Infrastructure Victoria Bill 2015

Ms SANDELL (Melbourne) — The Greens are happy to support this bill for the development of Infrastructure Victoria. I would like to congratulate the government for establishing this body to oversee infrastructure in a way that is independent and that also has a long-term view for the development of this state.

I agree with a lot of the comments made by the member for Broadmeadows declaring that our city is growing very rapidly. It is putting real pressure on people all across our state, and this is largely because we have not dealt properly with planning and infrastructure. We are at real risk of losing our title as the world’s most livable city and losing the character of our city. We are also significantly at risk of decreasing our quality of life if we do not have proper infrastructure and planning policies for the future. Therefore I am pleased to note that the establishment of Infrastructure Victoria will mean that our infrastructure planning will be more independent of government, because frankly infrastructure planning is too fundamental to the lives of Victorians to be held hostage to political skirmishes. Infrastructure should never be used as a carrot to dangle around election time to get ahead in marginal seats. Neither should it be used, as we saw at the last election with the irresponsible conduct of the coalition around the east–west toll road, as an expensive political ploy to jam the opposition in the final days of a government facing imminent electoral defeat.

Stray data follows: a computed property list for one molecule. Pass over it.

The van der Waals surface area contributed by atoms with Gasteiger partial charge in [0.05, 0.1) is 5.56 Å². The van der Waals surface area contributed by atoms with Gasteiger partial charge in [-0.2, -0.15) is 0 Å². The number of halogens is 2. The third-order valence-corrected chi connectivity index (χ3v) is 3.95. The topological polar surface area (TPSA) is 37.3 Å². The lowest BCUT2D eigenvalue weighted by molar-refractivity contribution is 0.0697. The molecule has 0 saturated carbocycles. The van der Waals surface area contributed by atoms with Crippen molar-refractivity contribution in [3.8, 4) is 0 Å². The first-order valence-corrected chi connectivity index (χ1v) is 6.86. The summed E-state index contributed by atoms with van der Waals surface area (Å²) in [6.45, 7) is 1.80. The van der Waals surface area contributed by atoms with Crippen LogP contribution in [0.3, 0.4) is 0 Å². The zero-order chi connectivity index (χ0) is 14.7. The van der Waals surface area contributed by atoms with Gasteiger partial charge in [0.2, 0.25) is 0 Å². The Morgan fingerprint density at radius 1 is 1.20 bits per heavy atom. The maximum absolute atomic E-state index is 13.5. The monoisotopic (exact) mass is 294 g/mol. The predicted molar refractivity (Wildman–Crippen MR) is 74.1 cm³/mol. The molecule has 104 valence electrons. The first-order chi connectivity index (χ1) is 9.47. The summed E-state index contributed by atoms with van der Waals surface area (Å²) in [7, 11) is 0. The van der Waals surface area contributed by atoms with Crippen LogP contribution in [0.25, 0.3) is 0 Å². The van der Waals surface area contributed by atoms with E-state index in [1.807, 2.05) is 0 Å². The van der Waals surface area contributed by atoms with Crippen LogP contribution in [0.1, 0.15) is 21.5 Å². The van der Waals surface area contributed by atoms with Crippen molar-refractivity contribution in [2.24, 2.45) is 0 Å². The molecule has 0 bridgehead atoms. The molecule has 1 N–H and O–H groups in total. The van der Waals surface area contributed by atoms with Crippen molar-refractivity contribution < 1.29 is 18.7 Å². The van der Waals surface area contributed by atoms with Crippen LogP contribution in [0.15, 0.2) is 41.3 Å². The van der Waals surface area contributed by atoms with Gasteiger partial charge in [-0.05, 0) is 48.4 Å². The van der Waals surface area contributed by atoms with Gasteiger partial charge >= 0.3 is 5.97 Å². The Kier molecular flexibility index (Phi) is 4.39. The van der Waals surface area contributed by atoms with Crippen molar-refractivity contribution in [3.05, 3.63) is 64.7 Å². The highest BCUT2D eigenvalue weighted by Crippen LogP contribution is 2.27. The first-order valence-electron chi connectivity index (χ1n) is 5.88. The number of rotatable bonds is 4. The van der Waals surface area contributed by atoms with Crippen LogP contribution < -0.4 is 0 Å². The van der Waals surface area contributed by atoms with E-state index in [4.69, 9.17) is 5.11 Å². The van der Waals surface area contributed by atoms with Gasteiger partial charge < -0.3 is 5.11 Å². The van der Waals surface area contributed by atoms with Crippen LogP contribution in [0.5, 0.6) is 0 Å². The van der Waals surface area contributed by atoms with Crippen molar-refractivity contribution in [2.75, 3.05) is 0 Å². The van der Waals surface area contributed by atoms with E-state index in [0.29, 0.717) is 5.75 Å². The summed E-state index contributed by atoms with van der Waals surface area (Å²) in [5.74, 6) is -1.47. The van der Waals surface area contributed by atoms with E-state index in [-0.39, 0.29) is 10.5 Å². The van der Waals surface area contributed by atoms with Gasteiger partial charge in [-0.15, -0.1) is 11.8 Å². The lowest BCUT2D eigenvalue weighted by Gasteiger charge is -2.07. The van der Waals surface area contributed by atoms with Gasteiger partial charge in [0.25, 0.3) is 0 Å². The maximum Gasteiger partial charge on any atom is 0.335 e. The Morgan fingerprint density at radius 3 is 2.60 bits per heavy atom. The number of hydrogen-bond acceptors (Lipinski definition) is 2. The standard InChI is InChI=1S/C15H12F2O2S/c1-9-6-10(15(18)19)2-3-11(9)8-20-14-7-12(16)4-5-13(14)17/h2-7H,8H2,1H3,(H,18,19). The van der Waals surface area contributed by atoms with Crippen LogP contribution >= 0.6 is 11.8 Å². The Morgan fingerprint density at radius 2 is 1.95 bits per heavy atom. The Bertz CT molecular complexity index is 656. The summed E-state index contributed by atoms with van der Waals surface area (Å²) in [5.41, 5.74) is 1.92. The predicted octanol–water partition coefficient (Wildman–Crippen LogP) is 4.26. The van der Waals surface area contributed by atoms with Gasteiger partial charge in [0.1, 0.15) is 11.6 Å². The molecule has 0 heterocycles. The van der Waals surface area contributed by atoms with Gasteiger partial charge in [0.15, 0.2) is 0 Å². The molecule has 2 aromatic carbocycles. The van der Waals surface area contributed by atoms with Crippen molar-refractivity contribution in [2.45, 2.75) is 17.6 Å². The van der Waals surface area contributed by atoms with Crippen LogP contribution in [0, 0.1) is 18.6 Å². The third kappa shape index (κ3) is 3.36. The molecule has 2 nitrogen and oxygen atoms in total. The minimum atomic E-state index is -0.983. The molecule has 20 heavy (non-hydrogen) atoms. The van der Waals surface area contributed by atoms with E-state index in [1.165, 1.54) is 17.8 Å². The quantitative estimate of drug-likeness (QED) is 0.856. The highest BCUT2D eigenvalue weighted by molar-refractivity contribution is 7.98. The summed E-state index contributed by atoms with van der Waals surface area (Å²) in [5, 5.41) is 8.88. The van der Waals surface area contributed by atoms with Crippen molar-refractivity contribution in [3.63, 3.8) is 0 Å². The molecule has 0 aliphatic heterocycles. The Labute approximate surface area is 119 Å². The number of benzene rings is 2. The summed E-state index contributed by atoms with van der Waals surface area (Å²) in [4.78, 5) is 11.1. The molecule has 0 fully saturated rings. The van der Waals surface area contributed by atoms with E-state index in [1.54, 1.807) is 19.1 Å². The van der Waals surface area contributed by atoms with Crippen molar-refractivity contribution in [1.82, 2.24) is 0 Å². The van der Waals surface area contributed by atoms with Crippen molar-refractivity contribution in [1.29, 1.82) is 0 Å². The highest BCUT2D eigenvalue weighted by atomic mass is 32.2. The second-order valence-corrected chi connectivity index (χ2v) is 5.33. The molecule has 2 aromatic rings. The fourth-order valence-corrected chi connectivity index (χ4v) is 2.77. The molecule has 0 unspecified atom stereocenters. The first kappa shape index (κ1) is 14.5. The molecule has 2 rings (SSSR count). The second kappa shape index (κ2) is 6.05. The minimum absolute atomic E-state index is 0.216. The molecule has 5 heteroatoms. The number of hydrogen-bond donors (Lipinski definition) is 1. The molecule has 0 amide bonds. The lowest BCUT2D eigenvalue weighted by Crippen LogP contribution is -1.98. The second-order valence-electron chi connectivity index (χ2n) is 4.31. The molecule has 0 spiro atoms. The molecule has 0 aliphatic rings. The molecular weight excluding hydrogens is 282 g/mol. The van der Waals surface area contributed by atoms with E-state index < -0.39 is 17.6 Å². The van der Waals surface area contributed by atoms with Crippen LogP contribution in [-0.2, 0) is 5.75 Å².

With long-term planning we could make our state and city truly world class. We could have 24-hour world-class public transport systems like those in Hong Kong and Berlin, which many Victorians have experienced and wondered why our state cannot have the same. We could have a fast train between our major cities — we are the only continent apart from Antarctica that does not have high-speed rail, and we are worried that the penguins are going to beat us to it. We could have an electricity grid that is powered 100 per cent by renewable energy. These things can be a reality. Other countries, other cities and other states have managed to do these things. It is not pie in the sky thinking. They have done it because they have had a long-term independent view of infrastructure. I am hoping that Infrastructure Victoria will lead us down that path as well.

I am also really pleased to see that the agency will consider the triple bottom line, putting environmental and social impacts on an equal footing with economic objectives, because we know that infrastructure is not just to create jobs and economic prosperity but is also here to improve people’s lives, to get people to work, to get people home and to make sure we all have a very good quality of life — and that is what it should be here for. Social and environmental objectives are absolutely critical.

However, I doubt that Infrastructure Victoria will fully take the politics out of infrastructure planning. I doubt it would have stopped the north–south pipeline or the desalination plant. It still relies on the government to accept the recommendations of the experts, which we know the government in Victoria has not been too good at doing of late. We do not think it will look into whether we need the Western Distributor or whether it is a good idea to sell our port. Hopefully it will do these things in the way the government claims it will, but I doubt it will fully take the politics out of it. I doubt that we will ever have a truly independent infrastructure planning system in this state while we have governments that still take donations from and are beholden to toll road companies, property developers and fossil fuel companies, or until the federal government stops playing politics with infrastructure funding for the states.